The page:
Sex Pistols, Never Mind The Bollocks, Here’s The Sex Pistols, 1977, Virgin Records
Holidays in the Sun
God Save The Queen
Anarchy in the UK
Formed in 1975, the Sex Pistols started the UK punk movement with a little help from their manager Malcolm McLaren and the woman who would become the grande dame of British fashion, Vivienne Westwood. The original band where John “Johnny Rotten” Lydon on vocals, Steve Jones on guitar, Paul Cook on drums and Glen Matlock on Bass. John “Sid Vicious” Ritchie replaced Matlock as the bassest at the beginning of 1977. The Sex Pistols’ reputation for chaos became far more important than their music and they are credited with creating a moral panic in the UK media.
McLaren and Westwood’s shop Too Fast To Live, Too Young To Die on Chelsea’s Kings Road was where the band liked to hang out with others who embraced the punk lifestyle. Originally called Let it Rock and catering to Teddy Boys, the pair saw that there was money to be made from the new subculture of young people who liked to customise their clothing and jumped on the punk bandwagon. They eventually renamed the shop Sex and became the premier purveyors of punk fashion, indeed shop assistant Jordan essentially created what is now seen as the typical punk look - clothing held together with safety pins, ripped and modified (originally because the wearers had no work and couldn’t afford new clothes). Followers of the band’s early gigs including Siouxsie Sioux and Billy Idol were religious about punk fashion and new fans followed their lead, perpetuating the trend and increasing the importance of Sex and Vivienne Westwood as a designer exponentially.
The Sex Pistols only ever released one album, they were a live band and their gigs were important in cultivating their image due to Johnny Rotten's on stage antics, physically interacting with the audience (especially Jordan) and throwing chairs and equipment and wandering on and off stage at will. This and escalating audience violence led to them being banned from various London venues including the Marquee and the 100 club (despite the band having previously played a residency there).
The band signed to EMI in October 1976 and released Anarchy in the UK as their first single to significant acclaim from the music press. It’s angry political message was groundbreaking, as was McLaren’s promotion - the single was released in a blank black sleeve.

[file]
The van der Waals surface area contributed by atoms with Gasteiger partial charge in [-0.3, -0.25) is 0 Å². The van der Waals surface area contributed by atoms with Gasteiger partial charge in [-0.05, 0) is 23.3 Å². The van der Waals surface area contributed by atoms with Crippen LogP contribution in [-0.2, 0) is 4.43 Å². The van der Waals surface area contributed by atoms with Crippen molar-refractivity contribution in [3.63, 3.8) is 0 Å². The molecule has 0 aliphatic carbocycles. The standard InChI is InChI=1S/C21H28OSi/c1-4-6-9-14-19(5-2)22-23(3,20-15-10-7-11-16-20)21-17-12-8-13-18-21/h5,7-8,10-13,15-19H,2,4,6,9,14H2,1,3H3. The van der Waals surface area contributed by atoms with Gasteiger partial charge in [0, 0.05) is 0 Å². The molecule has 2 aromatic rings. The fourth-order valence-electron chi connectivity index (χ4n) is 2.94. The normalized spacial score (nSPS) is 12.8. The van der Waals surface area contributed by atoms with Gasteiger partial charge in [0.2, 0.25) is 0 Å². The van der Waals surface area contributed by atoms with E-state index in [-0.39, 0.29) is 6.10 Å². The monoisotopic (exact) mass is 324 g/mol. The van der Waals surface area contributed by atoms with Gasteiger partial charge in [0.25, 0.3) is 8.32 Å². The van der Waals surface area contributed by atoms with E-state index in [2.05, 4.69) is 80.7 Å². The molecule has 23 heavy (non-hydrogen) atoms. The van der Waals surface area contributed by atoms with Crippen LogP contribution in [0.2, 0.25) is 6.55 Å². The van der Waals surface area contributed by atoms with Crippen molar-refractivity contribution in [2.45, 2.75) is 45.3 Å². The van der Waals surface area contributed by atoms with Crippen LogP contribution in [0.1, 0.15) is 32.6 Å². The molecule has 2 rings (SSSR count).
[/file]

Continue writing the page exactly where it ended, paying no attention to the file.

Although they were already big news in London, the Sex Pistols came to national attention in December 1976 following an appearance on the Today programme where various band members swore live on air and there was a particularly expletive laden exchange between Steve Jones and the presenter. Watch it here:
Although the show was only broadcast to viewers in London the exchange was headline news in a number of national newspapers and because of this the band’s subsequent tour became a media obsession and a source of outrage. So many venues cancelled shows that the band only managed to play seven dates in total. There were protests outside numerous venues and workers at EMI’s production plant refused to handle their single. The moral panic surrounding the band led EMI to drop them from the label after just one single.
Following on from being dropped by EMI there were power struggles within the band that led to Glen Matlock being replaced by Johnny Rotten’s friend Sid Vicious who was a regular at Pistols gigs and a big fan of the band. Vicious had the look and the temperament that both Rotten and McLaren wanted for the band’s image, but he had hardly any experience with a bass guitar, indeed he only played bass on one song, Bodies on this album.
The Sex Pistols signed with A&M records on 9th March 1977, 7 days and a number of violent incidents later, A&M ended the contract and destroyed most of the 25,000 copies of their new single God Save The Queen that had just been made. Two months later the band signed with the fledgling Virgin Records and God Save The Queen with it’s cover art, iconic to both the band and punk in general was finally released. 1977 was the Queen’s silver jubilee year and the release of the single was timed to coincide with the public celebrations. The single was banned by the BBC and numerous radio stations and record stores but still shifted 150,000 copies in its first two weeks. Virgin Records boss Richard Branson staged a performance by the band on a boat on the Thames two days before a royal flotilla was planned. The well-publicised performance ended in numerous arrests and much controversy. The official chart for the week following the boat escapade shows Rod Stewart as number 1 and the Pistols as number 2. Malcolm McLaren has claimed that the chart was rigged to prevent a scandal if the Sex Pistols were number one for the Queen’s Jubilee and there is evidence that for this particular week, sales from shops owned by record companies, such as Virgin whose London store was a significant part of their business model at this time were excluded from the chart (For more on this check out this article from The Independent)
Released in October 1977 and with considerable swearing on the tracks as well as the album cover, Never Mind The Bollocks, Here’s The Sex Pistols was banned from many chain stores and TV and radio adverts for it were also prohibited. It still got to number 1 and it spent over a year in the chart. The album lasted longer than the band themselves and in December 1977, just two months after its release, they played their final UK concerts.